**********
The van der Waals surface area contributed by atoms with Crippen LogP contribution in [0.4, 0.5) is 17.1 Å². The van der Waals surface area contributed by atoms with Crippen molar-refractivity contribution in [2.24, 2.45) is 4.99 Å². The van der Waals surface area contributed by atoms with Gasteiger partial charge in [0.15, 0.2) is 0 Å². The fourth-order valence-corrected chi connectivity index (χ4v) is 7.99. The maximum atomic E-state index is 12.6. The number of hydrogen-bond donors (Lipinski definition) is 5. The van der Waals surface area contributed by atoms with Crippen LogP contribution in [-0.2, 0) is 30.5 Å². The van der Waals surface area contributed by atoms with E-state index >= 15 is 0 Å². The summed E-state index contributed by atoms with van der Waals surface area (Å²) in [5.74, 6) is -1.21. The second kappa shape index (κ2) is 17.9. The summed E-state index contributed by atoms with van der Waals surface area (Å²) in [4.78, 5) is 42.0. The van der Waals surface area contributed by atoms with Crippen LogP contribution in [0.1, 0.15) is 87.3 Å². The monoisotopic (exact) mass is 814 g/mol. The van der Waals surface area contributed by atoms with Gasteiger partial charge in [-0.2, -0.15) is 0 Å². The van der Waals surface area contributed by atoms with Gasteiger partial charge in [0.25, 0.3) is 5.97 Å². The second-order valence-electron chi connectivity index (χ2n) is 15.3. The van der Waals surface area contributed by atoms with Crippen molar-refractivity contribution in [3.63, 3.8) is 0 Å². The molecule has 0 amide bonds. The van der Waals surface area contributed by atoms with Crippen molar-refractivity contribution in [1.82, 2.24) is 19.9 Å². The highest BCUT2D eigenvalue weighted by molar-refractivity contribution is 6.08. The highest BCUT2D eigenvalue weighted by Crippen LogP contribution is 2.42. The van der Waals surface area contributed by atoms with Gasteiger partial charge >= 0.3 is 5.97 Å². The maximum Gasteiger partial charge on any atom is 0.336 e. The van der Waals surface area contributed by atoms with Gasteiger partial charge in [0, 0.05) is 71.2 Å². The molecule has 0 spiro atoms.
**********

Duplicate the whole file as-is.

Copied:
The van der Waals surface area contributed by atoms with Crippen LogP contribution in [0.4, 0.5) is 17.1 Å². The van der Waals surface area contributed by atoms with Crippen molar-refractivity contribution in [2.24, 2.45) is 4.99 Å². The van der Waals surface area contributed by atoms with Gasteiger partial charge in [0.15, 0.2) is 0 Å². The fourth-order valence-corrected chi connectivity index (χ4v) is 7.99. The maximum atomic E-state index is 12.6. The number of hydrogen-bond donors (Lipinski definition) is 5. The van der Waals surface area contributed by atoms with Crippen LogP contribution in [-0.2, 0) is 30.5 Å². The van der Waals surface area contributed by atoms with E-state index >= 15 is 0 Å². The summed E-state index contributed by atoms with van der Waals surface area (Å²) in [5.74, 6) is -1.21. The second kappa shape index (κ2) is 17.9. The summed E-state index contributed by atoms with van der Waals surface area (Å²) in [4.78, 5) is 42.0. The van der Waals surface area contributed by atoms with Crippen LogP contribution in [0.1, 0.15) is 87.3 Å². The monoisotopic (exact) mass is 814 g/mol. The van der Waals surface area contributed by atoms with Gasteiger partial charge in [-0.2, -0.15) is 0 Å². The van der Waals surface area contributed by atoms with Gasteiger partial charge in [0.25, 0.3) is 5.97 Å². The second-order valence-electron chi connectivity index (χ2n) is 15.3. The van der Waals surface area contributed by atoms with Crippen molar-refractivity contribution in [3.63, 3.8) is 0 Å². The molecule has 0 amide bonds. The van der Waals surface area contributed by atoms with Crippen molar-refractivity contribution in [1.82, 2.24) is 19.9 Å². The highest BCUT2D eigenvalue weighted by molar-refractivity contribution is 6.08. The highest BCUT2D eigenvalue weighted by Crippen LogP contribution is 2.42. The van der Waals surface area contributed by atoms with Gasteiger partial charge >= 0.3 is 5.97 Å². The maximum Gasteiger partial charge on any atom is 0.336 e. The van der Waals surface area contributed by atoms with Gasteiger partial charge in [0, 0.05) is 71.2 Å². The molecule has 0 spiro atoms.